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Political strategies in difficult times – The “backstage” experience of Swedish politicians on formal priority setting in healthcare

Overview of attention for article published in Social Science & Medicine, August 2016
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About this Attention Score

  • In the top 25% of all research outputs scored by Altmetric
  • High Attention Score compared to outputs of the same age (84th percentile)
  • Above-average Attention Score compared to outputs of the same age and source (56th percentile)

Mentioned by

twitter
17 tweeters

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13 Mendeley
Title
Political strategies in difficult times – The “backstage” experience of Swedish politicians on formal priority setting in healthcare
Published in
Social Science & Medicine, August 2016
DOI 10.1016/j.socscimed.2016.06.046
Pubmed ID
Authors

Garpenby, Peter, Nedlund, Ann-Charlotte

Abstract

This paper contributes to the knowledge on the governing of healthcare in a democratic context in times of austerity. Resource allocation in healthcare is a highly political issue but the political nature of healthcare is not always made clear and the role of politicians is often obscure. The absence of politicians in rationing/disinvestment arrangements is usually explained with blame-shifting arguments; they prefer to delegate "the burden of responsibility" to administrative agencies or professionals. Drawing on a case where Swedish regional politicians involved themselves in setting priorities at a more detailed level than previously, the findings suggest that the subject of "blame avoidance" is more complicated than usually assumed. A qualitative case study was designed, involving semi-structured interviews with 14 regionally elected politicians in one Swedish health authority, conducted in June 2011. The interviews were analysed through a thematic analysis in accordance with the "framework approach" by Ritchie and Lewis. Findings show that an overarching strategy among the politicians was to appear united and to suppress conflict, which served to underpin the vital strategy of bringing the medical profession into the process. A key finding is the importance that politicians, when appearing "backstage", attach to the prevention of blame from the medical profession. This case illustrates that one has to take into account that priority settings requires various types of skills and knowledges - not only technical but also political and social. Another important lesson points toward the need to broaden the political leadership repertoire, as leadership in the case of priority setting is not about politicians being all in or all out. The results suggest that in a priority-setting process it is of importance to have politics on-board at an early stage to secure loyalty to the process, although not necessarily being involved in all details.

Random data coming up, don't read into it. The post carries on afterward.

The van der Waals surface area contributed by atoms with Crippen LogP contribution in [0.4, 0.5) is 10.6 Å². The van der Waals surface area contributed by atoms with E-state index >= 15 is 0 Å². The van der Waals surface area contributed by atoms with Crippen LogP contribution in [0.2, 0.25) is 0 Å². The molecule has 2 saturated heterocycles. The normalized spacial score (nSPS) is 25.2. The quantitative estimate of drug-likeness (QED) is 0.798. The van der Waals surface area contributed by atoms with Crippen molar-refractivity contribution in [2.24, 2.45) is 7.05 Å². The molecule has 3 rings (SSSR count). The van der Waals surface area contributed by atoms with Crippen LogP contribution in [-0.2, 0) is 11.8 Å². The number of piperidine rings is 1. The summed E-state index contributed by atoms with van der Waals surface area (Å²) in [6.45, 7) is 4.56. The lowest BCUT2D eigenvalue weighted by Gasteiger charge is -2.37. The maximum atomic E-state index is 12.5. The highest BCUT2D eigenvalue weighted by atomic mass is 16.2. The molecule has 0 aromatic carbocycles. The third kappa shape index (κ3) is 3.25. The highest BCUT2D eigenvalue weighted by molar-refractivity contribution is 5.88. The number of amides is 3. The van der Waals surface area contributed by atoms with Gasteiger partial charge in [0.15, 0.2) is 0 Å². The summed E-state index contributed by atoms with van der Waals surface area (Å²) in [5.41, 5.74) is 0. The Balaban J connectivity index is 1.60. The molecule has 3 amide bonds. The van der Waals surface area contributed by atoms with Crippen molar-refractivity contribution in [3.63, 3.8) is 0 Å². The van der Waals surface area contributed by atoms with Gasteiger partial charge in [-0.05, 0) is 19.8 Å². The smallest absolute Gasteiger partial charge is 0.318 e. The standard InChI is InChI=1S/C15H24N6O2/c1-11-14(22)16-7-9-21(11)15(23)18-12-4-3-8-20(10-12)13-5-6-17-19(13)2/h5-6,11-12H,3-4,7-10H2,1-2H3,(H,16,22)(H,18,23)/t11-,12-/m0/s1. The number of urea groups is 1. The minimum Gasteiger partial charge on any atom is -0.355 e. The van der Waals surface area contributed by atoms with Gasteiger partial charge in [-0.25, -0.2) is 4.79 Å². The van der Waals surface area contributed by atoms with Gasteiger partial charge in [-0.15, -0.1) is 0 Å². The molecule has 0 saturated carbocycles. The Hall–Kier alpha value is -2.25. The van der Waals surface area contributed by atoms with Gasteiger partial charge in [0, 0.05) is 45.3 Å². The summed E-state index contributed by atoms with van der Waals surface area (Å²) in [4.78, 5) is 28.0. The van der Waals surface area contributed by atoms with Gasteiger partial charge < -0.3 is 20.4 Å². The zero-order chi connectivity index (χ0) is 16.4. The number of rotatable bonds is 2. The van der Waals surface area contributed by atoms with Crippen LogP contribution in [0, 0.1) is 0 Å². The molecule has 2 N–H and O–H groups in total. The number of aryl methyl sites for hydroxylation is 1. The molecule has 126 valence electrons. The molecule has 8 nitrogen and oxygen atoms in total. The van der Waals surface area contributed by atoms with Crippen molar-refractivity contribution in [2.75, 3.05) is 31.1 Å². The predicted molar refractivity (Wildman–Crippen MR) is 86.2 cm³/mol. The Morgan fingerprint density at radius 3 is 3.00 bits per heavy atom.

Twitter Demographics

The data shown below were collected from the profiles of 17 tweeters who shared this research output. Click here to find out more about how the information was compiled.

Mendeley readers

The data shown below were compiled from readership statistics for 13 Mendeley readers of this research output. Click here to see the associated Mendeley record.

Geographical breakdown

Country Count As %
Peru 1 8%
Unknown 12 92%

Demographic breakdown

Readers by professional status Count As %
Student > Master 6 46%
Student > Bachelor 2 15%
Lecturer > Senior Lecturer 1 8%
Lecturer 1 8%
Student > Ph. D. Student 1 8%
Other 2 15%
Readers by discipline Count As %
Social Sciences 5 38%
Medicine and Dentistry 3 23%
Unspecified 1 8%
Nursing and Health Professions 1 8%
Agricultural and Biological Sciences 1 8%
Other 2 15%

Attention Score in Context

This research output has an Altmetric Attention Score of 10. This is our high-level measure of the quality and quantity of online attention that it has received. This Attention Score, as well as the ranking and number of research outputs shown below, was calculated when the research output was last mentioned on 11 August 2016.
All research outputs
#879,969
of 8,200,733 outputs
Outputs from Social Science & Medicine
#1,169
of 6,171 outputs
Outputs of similar age
#40,251
of 259,685 outputs
Outputs of similar age from Social Science & Medicine
#54
of 124 outputs
Altmetric has tracked 8,200,733 research outputs across all sources so far. Compared to these this one has done well and is in the 89th percentile: it's in the top 25% of all research outputs ever tracked by Altmetric.
So far Altmetric has tracked 6,171 research outputs from this source. They typically receive more attention than average, with a mean Attention Score of 9.5. This one has done well, scoring higher than 81% of its peers.
Older research outputs will score higher simply because they've had more time to accumulate mentions. To account for age we can compare this Altmetric Attention Score to the 259,685 tracked outputs that were published within six weeks on either side of this one in any source. This one has done well, scoring higher than 84% of its contemporaries.
We're also able to compare this research output to 124 others from the same source and published within six weeks on either side of this one. This one has gotten more attention than average, scoring higher than 56% of its contemporaries.